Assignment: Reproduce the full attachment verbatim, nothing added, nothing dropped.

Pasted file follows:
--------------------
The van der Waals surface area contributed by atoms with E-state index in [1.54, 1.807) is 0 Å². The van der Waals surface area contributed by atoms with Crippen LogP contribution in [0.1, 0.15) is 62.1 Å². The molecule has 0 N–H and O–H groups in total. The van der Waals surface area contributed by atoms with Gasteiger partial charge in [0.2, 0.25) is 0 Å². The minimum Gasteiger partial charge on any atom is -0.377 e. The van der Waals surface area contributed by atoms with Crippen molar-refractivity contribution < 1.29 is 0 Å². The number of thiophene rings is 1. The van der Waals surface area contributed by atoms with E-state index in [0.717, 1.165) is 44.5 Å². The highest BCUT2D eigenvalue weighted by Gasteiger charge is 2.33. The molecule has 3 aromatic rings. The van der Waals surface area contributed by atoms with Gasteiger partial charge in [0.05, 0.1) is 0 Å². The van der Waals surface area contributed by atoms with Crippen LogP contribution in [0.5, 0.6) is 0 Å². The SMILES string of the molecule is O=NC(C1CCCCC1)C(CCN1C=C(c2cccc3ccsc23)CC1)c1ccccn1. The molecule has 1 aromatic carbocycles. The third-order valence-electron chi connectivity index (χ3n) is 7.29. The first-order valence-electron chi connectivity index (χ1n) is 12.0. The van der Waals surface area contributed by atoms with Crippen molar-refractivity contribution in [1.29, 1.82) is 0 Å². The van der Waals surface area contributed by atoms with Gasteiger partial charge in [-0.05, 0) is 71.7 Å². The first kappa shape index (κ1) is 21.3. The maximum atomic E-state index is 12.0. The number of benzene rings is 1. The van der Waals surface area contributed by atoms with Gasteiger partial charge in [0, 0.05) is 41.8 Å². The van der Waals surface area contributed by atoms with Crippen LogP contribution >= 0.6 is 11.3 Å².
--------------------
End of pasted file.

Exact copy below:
The van der Waals surface area contributed by atoms with E-state index in [1.54, 1.807) is 0 Å². The van der Waals surface area contributed by atoms with Crippen LogP contribution in [0.1, 0.15) is 62.1 Å². The molecule has 0 N–H and O–H groups in total. The van der Waals surface area contributed by atoms with Gasteiger partial charge in [0.2, 0.25) is 0 Å². The minimum Gasteiger partial charge on any atom is -0.377 e. The van der Waals surface area contributed by atoms with Crippen molar-refractivity contribution < 1.29 is 0 Å². The number of thiophene rings is 1. The van der Waals surface area contributed by atoms with E-state index in [0.717, 1.165) is 44.5 Å². The highest BCUT2D eigenvalue weighted by Gasteiger charge is 2.33. The molecule has 3 aromatic rings. The van der Waals surface area contributed by atoms with Gasteiger partial charge in [0.05, 0.1) is 0 Å². The van der Waals surface area contributed by atoms with Crippen LogP contribution in [0.5, 0.6) is 0 Å². The SMILES string of the molecule is O=NC(C1CCCCC1)C(CCN1C=C(c2cccc3ccsc23)CC1)c1ccccn1. The molecule has 1 aromatic carbocycles. The third-order valence-electron chi connectivity index (χ3n) is 7.29. The first-order valence-electron chi connectivity index (χ1n) is 12.0. The van der Waals surface area contributed by atoms with Crippen molar-refractivity contribution in [1.29, 1.82) is 0 Å². The van der Waals surface area contributed by atoms with Gasteiger partial charge in [-0.05, 0) is 71.7 Å². The first kappa shape index (κ1) is 21.3. The maximum atomic E-state index is 12.0. The number of benzene rings is 1. The van der Waals surface area contributed by atoms with Gasteiger partial charge in [0, 0.05) is 41.8 Å². The van der Waals surface area contributed by atoms with Crippen LogP contribution >= 0.6 is 11.3 Å².